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Striking Out a Claim

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Was a tribunal correct to strike out a remedy claim because the Claimant had destroyed evidence or lied about doing so?

Yes, held the Employment Appeal Tribunal in Kaur v Sun Mark and others. 

The Claimant had succeeded (in part) in claims for sexual harassment, victimisation and discrimination. Relevant evidence included the Claimant’s ‘contemporaneous’ notebook and a recording she had made. The claims of victimisation were sent back for reconsideration. Remedy was stayed pending this. The Respondents asked to re-inspect the notebook and recording. The Claimant resisted this application, eventually saying that she had destroyed them at the end of the tribunal claim. The Respondent applied to have the remedy claim struck out.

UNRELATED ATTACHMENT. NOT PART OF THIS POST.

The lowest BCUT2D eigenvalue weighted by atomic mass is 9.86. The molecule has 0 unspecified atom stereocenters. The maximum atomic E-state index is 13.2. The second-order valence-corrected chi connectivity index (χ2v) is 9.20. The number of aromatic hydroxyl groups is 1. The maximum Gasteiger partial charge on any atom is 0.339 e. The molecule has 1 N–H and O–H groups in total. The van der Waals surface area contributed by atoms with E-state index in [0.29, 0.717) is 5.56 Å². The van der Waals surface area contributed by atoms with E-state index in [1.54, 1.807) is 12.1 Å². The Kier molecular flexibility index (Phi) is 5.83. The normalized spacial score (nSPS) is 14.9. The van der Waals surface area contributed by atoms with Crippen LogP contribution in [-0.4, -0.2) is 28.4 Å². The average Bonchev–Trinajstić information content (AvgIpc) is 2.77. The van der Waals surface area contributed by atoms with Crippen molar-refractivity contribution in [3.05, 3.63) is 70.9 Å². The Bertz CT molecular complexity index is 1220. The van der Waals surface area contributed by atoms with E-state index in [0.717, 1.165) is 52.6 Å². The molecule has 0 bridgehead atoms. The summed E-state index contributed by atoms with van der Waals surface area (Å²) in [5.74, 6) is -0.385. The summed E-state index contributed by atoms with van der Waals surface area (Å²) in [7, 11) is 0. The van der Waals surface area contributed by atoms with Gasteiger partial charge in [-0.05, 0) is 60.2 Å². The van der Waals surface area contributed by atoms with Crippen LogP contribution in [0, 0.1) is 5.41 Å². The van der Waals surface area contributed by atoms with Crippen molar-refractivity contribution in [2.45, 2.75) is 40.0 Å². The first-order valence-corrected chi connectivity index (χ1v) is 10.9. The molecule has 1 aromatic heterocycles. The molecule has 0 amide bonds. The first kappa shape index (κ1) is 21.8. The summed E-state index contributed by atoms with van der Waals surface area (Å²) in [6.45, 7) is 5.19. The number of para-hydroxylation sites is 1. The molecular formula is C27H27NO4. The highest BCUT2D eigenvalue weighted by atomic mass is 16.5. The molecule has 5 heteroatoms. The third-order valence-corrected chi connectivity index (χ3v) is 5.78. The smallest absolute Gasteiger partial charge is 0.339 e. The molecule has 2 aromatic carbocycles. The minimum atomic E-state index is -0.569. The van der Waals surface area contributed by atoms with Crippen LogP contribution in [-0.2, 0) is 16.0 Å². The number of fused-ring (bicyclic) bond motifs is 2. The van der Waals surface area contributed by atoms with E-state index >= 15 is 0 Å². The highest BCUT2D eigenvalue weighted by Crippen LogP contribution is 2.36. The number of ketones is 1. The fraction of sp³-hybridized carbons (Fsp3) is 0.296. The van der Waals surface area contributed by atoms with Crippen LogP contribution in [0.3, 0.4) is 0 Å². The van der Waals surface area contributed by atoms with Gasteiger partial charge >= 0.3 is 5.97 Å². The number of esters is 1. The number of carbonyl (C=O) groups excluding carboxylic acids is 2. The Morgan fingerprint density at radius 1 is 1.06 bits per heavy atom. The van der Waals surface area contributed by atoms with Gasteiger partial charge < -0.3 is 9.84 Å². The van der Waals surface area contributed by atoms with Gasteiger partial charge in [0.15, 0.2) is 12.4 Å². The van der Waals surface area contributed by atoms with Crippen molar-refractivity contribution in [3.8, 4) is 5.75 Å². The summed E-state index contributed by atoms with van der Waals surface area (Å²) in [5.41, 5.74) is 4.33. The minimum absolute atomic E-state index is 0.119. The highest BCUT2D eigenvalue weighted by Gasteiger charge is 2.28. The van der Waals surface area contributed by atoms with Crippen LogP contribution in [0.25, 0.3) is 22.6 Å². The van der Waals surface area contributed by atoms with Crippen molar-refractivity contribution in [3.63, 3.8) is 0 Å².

The tribunal held that the Claimant had either destroyed the evidence when she realised it would be re-inspected or was lying about doing so. Under Rule 37(1)(b) of schedule 1 of the Employment Tribunal (Constitution and Rules of Procedure) Regulations 2013, the tribunal had the power to strike out the remedy claim if the manner in which the proceedings had been conducted was scandalous, unreasonable or vexatious, or if it was no longer possible to have a fair hearing. The tribunal concluded it was no longer possible for there to be a fair trial of the remedy claim and that it should be struck out.

The EAT agreed with the tribunal. Dealing with the case justly meant that it was both proportionate and appropriate for the remedy claim to be struck out.